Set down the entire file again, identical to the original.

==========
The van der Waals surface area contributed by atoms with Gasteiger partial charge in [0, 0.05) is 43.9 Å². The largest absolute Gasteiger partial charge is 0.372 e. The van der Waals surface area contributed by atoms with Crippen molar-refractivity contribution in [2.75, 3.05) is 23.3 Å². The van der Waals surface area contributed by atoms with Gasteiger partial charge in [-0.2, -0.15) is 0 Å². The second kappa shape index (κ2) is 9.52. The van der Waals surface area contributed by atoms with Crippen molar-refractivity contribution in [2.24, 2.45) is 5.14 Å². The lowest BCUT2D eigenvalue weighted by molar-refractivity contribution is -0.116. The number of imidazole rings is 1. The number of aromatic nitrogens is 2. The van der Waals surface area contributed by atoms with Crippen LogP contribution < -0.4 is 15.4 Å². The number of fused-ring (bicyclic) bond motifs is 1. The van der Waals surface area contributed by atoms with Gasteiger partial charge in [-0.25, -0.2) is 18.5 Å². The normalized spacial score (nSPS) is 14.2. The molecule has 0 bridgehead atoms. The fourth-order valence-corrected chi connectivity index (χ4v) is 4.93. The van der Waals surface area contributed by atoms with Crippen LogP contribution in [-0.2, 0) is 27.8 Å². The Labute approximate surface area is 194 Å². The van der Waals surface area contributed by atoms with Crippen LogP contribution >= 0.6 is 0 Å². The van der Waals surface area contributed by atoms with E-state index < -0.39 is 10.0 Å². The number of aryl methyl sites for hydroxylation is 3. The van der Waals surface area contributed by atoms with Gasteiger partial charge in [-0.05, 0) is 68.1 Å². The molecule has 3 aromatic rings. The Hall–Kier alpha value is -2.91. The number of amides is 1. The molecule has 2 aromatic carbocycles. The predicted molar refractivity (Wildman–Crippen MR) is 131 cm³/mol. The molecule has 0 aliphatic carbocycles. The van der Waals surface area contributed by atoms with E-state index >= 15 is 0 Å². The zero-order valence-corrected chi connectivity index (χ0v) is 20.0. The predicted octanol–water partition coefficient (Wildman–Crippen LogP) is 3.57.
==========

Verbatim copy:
The van der Waals surface area contributed by atoms with Gasteiger partial charge in [0, 0.05) is 43.9 Å². The largest absolute Gasteiger partial charge is 0.372 e. The van der Waals surface area contributed by atoms with Crippen molar-refractivity contribution in [2.75, 3.05) is 23.3 Å². The van der Waals surface area contributed by atoms with Gasteiger partial charge in [-0.2, -0.15) is 0 Å². The second kappa shape index (κ2) is 9.52. The van der Waals surface area contributed by atoms with Crippen molar-refractivity contribution in [2.24, 2.45) is 5.14 Å². The lowest BCUT2D eigenvalue weighted by molar-refractivity contribution is -0.116. The number of imidazole rings is 1. The number of aromatic nitrogens is 2. The van der Waals surface area contributed by atoms with Crippen LogP contribution < -0.4 is 15.4 Å². The number of fused-ring (bicyclic) bond motifs is 1. The van der Waals surface area contributed by atoms with Gasteiger partial charge in [-0.25, -0.2) is 18.5 Å². The normalized spacial score (nSPS) is 14.2. The molecule has 0 bridgehead atoms. The fourth-order valence-corrected chi connectivity index (χ4v) is 4.93. The van der Waals surface area contributed by atoms with Crippen LogP contribution in [-0.2, 0) is 27.8 Å². The Labute approximate surface area is 194 Å². The van der Waals surface area contributed by atoms with Crippen LogP contribution >= 0.6 is 0 Å². The van der Waals surface area contributed by atoms with E-state index < -0.39 is 10.0 Å². The number of aryl methyl sites for hydroxylation is 3. The van der Waals surface area contributed by atoms with Gasteiger partial charge in [-0.05, 0) is 68.1 Å². The molecule has 3 aromatic rings. The Hall–Kier alpha value is -2.91. The number of amides is 1. The molecule has 2 aromatic carbocycles. The predicted molar refractivity (Wildman–Crippen MR) is 131 cm³/mol. The molecule has 0 aliphatic carbocycles. The van der Waals surface area contributed by atoms with E-state index >= 15 is 0 Å². The zero-order valence-corrected chi connectivity index (χ0v) is 20.0. The predicted octanol–water partition coefficient (Wildman–Crippen LogP) is 3.57.